A few other specs to note are that there’s a standard 3.5mm headphone jack, a built-in FM radio, USB-C port for charging / file transfer (at USB 2 speeds) and space for a microSD card up to 512GB in the SIM tray. On dual-SIM models you have to choose between a second SIM and a microSD card.
The fingerprint reader is ‘hidden’ by virtue of the M logo on it. It was fast and reliable in our tests.
Some will be put off by the 720p screen, but don’t be. The 6.2in 19:9 display has a density of 403ppi, which is more than enough for the pixels not to be noticeable at normal distances.
It uses the same panel technology as the G7 and we found it both bright and colourful even when using it outdoors.
It isn’t the last word in quality or colour accuracy, but it’s more than acceptable at this price.
You can choose between Natural, Boosted and Saturated colours, though we couldn’t really see much difference between the latter two modes.
A blue-light reduction feature can be scheduled at certain times, or to switch on and off at sunset and sunrise.
The notch is wider than the tear-drop notch in the G7 because it houses the speaker and ambient light sensor as well as the selfie camera. The bezels are a little wider all round, too.
Like the G7, the Power has a Snapdragon 632 processor and 4GB of RAM. Performance in our CPU benchmarks, then, was almost identical.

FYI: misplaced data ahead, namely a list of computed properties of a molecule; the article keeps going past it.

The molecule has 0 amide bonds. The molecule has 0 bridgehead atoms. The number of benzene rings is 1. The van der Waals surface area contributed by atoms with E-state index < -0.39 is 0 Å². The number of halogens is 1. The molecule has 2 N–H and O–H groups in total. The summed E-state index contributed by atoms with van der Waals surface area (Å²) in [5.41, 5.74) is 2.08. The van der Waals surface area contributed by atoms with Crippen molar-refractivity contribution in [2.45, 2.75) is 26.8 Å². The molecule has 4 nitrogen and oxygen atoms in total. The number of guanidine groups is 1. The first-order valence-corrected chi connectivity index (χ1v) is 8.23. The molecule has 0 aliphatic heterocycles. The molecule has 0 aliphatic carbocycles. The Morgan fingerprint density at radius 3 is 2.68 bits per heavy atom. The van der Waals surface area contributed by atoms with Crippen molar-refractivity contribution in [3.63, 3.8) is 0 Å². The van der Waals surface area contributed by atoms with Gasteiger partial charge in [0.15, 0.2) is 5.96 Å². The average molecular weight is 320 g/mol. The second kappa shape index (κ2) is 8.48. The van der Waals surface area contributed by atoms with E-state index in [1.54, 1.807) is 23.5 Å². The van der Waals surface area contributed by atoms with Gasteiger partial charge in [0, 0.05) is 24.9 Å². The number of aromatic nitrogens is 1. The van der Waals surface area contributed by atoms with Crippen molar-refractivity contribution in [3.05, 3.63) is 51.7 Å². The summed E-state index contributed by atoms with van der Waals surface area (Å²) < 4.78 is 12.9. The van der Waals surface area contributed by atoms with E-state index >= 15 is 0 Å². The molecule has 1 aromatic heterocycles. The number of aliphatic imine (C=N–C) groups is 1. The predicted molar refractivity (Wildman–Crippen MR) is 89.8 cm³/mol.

It also means that Android 9 Pie runs impressively smoothly – you wouldn’t suspect that this phone didn’t have a flagship processor in it for most of the time. Apps launch without a noticeable delay and casual games run fluidly.
Naturally, you lose some detail and graphical quality compared to the fastest phones, but here the lower resolution screen works as an advantage: with fewer pixels to render, you can expect higher frame rates than on the G7.
Fewer pixels is again an advantage from a power perspective. With normal use, the G7 Power lived up to Motorola’s claim of 60 hours. You’d need to charge it half way through that second day, of course, but with light use and the battery saver mode, we found this could be stretched to three whole days without making ridiculous compromises.
In the Geekbench 4 battery test, it lasted an amazing 14 hours, 2 minutes which is almost 2.5 hours longer than the Huawei Mate 20 Pro – previously the longest-lasting phone we’ve ever tested.